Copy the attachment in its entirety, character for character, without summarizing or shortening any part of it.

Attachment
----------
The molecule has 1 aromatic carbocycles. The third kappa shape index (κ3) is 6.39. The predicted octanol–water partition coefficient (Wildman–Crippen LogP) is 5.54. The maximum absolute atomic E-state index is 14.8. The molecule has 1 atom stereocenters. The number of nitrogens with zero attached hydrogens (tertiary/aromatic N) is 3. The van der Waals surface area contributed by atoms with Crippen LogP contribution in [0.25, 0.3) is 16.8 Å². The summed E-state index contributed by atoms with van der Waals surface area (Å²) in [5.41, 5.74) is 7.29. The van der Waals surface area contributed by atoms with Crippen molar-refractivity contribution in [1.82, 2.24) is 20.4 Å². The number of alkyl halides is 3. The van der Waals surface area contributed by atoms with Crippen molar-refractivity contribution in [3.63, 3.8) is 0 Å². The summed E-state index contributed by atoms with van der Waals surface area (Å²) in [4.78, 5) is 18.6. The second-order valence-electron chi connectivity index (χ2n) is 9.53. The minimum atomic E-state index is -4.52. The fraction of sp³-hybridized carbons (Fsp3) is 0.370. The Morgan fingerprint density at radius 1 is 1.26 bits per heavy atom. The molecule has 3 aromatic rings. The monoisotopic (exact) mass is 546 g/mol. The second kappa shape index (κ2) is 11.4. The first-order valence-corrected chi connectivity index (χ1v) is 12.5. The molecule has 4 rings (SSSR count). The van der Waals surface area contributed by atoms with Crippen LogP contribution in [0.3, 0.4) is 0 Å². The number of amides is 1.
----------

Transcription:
The molecule has 1 aromatic carbocycles. The third kappa shape index (κ3) is 6.39. The predicted octanol–water partition coefficient (Wildman–Crippen LogP) is 5.54. The maximum absolute atomic E-state index is 14.8. The molecule has 1 atom stereocenters. The number of nitrogens with zero attached hydrogens (tertiary/aromatic N) is 3. The van der Waals surface area contributed by atoms with Crippen LogP contribution in [0.25, 0.3) is 16.8 Å². The summed E-state index contributed by atoms with van der Waals surface area (Å²) in [5.41, 5.74) is 7.29. The van der Waals surface area contributed by atoms with Crippen molar-refractivity contribution in [1.82, 2.24) is 20.4 Å². The number of alkyl halides is 3. The van der Waals surface area contributed by atoms with Crippen molar-refractivity contribution in [3.63, 3.8) is 0 Å². The summed E-state index contributed by atoms with van der Waals surface area (Å²) in [4.78, 5) is 18.6. The second-order valence-electron chi connectivity index (χ2n) is 9.53. The minimum atomic E-state index is -4.52. The fraction of sp³-hybridized carbons (Fsp3) is 0.370. The Morgan fingerprint density at radius 1 is 1.26 bits per heavy atom. The molecule has 3 aromatic rings. The monoisotopic (exact) mass is 546 g/mol. The second kappa shape index (κ2) is 11.4. The first-order valence-corrected chi connectivity index (χ1v) is 12.5. The molecule has 4 rings (SSSR count). The van der Waals surface area contributed by atoms with Crippen LogP contribution in [0.3, 0.4) is 0 Å². The number of amides is 1.